Former student editor indicted in $50,000 theft
The former editor in chief of the student newspaper at William Paterson University in New Jersey has been indicted for allegedly stealing $50,000 in advertising revenue, including an unauthorized trip he took to Amsterdam for a tongue-in-cheek story about prostitution, according to the Bergen (N.J.) Record.
Ryan Caiazzo, 24, used most of the money for The Beacon newspaper, but managers would never have approved some expenditures, said John A. Snowdon, Passaic County chief assistant prosecutor.
Snowdon said Caiazzo spent about $40,000 on new computers, office furniture, and “people he took out to dinner.”
Caiazzo allegedly spent about $10,000 on himself, including food and clothing, as well as the $3,000 Amsterdam trip, according to a Passaic County grand jury indictment.
The alleged thefts were uncovered in February 2001 when a check from the illicit independent account wound up mistakenly on the desk of a university official, Snowdon said.
“He was spending a semester in England and decided to take a side trip to Amsterdam,” said Snowdon, adding that the newspaper article included Caiazzo’s attempts to pay prostitutes for interviews.
Snowdon said the newspaper, which usually supports itself through advertising revenue, would end up with a $10,000 loss for the year.
Students admit stealing college newspapers
At least three University of North Florida students have admitted responsibility in the disappearance of more than 1,600 copies of the weekly student newspaper in April, the paper’s editor said.
David Johnson, editor in chief of The Spinnaker, said three students came to his campus office and admitted taking the papers because they were unhappy with one of the articles.
The article, which appeared in the sports section, reported that one athlete ran in place of another at a recent track meet. The story ran under the headline “Coach pencils in non-qualified runner at meet.”
“They said they wanted to apologize, that they were sorry,” Johnson said.
It was unclear if more than three students were involved in taking the papers, The (Jacksonville) Florida Times-Union reported.
Two thousand copies of The Spinnaker were distributed April 3 to more than 20 racks throughout the UNF campus in Jacksonville. The following morning, editors noticed the missing papers and notified campus police.
Although the papers are distributed free, production costs for the 1,600 missing copies totaled $1,500, Johnson said. An additional $885 was spent to print 1,000 more copies for distribution, he added.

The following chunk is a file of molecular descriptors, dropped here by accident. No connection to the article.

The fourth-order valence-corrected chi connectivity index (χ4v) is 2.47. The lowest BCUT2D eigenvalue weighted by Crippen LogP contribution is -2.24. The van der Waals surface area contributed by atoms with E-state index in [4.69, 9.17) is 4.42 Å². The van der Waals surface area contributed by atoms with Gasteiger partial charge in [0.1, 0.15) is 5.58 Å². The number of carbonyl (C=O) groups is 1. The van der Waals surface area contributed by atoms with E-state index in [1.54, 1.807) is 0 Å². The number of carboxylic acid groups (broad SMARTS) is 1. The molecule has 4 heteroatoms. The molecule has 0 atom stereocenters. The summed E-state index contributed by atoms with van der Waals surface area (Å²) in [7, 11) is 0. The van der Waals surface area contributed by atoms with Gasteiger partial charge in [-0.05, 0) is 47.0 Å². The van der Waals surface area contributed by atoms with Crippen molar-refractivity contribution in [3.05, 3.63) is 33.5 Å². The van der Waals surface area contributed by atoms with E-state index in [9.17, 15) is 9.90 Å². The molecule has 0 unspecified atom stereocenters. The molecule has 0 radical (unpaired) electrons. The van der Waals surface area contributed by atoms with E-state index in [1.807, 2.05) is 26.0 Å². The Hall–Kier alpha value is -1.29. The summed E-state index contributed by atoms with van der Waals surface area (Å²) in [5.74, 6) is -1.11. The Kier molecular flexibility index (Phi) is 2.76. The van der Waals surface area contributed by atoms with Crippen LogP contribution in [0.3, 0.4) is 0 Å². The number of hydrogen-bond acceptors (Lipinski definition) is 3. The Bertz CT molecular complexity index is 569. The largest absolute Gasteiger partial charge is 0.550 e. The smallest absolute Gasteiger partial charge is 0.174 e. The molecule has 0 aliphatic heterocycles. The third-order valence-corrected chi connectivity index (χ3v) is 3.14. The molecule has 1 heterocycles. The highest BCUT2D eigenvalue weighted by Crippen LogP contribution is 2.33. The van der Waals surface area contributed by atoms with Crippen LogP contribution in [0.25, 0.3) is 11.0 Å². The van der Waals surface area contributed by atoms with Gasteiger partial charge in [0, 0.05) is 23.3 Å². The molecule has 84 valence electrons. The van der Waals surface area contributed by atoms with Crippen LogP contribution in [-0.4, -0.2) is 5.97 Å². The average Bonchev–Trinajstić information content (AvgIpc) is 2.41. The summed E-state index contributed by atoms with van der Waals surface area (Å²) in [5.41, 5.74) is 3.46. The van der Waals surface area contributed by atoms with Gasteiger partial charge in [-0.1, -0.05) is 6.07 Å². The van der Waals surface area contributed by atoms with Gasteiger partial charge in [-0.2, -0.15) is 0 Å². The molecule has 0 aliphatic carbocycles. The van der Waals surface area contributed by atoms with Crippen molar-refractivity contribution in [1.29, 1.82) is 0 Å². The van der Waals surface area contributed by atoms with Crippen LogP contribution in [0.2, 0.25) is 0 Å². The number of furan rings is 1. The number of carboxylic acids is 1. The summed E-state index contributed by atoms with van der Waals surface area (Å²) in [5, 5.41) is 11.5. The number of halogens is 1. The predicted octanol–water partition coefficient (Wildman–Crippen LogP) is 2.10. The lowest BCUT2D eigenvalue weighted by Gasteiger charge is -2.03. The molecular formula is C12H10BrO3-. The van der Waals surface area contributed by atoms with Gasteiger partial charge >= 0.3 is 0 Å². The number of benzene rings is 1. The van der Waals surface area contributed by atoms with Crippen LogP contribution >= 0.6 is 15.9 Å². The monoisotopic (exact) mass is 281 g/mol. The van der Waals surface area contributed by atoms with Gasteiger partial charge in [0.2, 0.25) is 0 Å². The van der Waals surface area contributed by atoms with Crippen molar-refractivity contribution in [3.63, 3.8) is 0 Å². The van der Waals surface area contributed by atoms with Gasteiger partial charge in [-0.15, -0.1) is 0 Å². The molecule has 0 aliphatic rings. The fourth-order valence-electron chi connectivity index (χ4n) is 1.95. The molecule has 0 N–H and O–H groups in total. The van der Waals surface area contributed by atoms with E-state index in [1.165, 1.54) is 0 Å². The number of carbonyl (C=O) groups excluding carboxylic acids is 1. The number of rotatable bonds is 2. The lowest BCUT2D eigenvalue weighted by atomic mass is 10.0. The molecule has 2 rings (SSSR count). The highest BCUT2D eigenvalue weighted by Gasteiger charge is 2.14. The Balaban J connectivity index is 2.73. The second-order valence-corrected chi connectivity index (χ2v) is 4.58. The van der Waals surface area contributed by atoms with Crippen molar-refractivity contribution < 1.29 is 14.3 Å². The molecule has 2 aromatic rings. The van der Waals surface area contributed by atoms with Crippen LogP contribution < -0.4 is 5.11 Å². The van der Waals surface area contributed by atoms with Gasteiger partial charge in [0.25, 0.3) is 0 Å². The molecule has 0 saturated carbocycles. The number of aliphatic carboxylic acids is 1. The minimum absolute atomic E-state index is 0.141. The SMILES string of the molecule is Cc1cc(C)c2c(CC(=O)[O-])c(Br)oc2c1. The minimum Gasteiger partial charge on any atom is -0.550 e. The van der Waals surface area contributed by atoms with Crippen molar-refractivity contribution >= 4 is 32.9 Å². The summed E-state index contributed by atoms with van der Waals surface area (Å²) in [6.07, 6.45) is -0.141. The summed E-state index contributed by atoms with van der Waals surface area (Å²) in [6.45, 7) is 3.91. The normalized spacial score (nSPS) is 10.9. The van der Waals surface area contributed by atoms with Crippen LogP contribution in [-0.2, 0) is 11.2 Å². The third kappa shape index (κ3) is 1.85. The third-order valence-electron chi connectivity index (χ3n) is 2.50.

UNF officials said the matter has been referred to the school’s internal student discipline system, but they declined to comment on the case, citing federal student privacy laws. Punishments range from a letter of reprimand to suspension or expulsion from the university.
KOMU-TV policy cited in proposed cuts
The Missouri House, unhappy with a KOMU/TV8 policy in early April, decided to slash the station’s budget by $500,000. However, the state Senate restored the funding to the University of Missouri’s NBC affiliate in Columbia.
During final House debate on the Higher Education Budget, legislators adopted an amendment cutting the station’s budget after learning that KOMU news director Stacey Woelfel implemented a policy forbidding reporters from wearing red, white and blue ribbons or flags while working for the newsroom.
The issue has been one of controversy ever since the policy was made public following the Sept. 11 terrorist attacks, the (Columbia) Digital Missourian reported.
Some legislators said the policy was an attack on students’ First Amendment rights and questioned Woelfel’s political motivations.
Prior to the KOMU debate, legislators lashed out at individual university employees on both the Kansas City and St. Louis campuses and aimed additional cutbacks at them.
Although the Senate restored more than $500,000 in House cuts directed at KOMU, an amendment offered by Republican state Sen. John Loudon upheld a $100,000 cut to the UM system previously approved by the House.
A joint conference committee was meeting in May to reconcile the nearly $260 million difference between the House and Senate budgets, according to Missouri Digital News.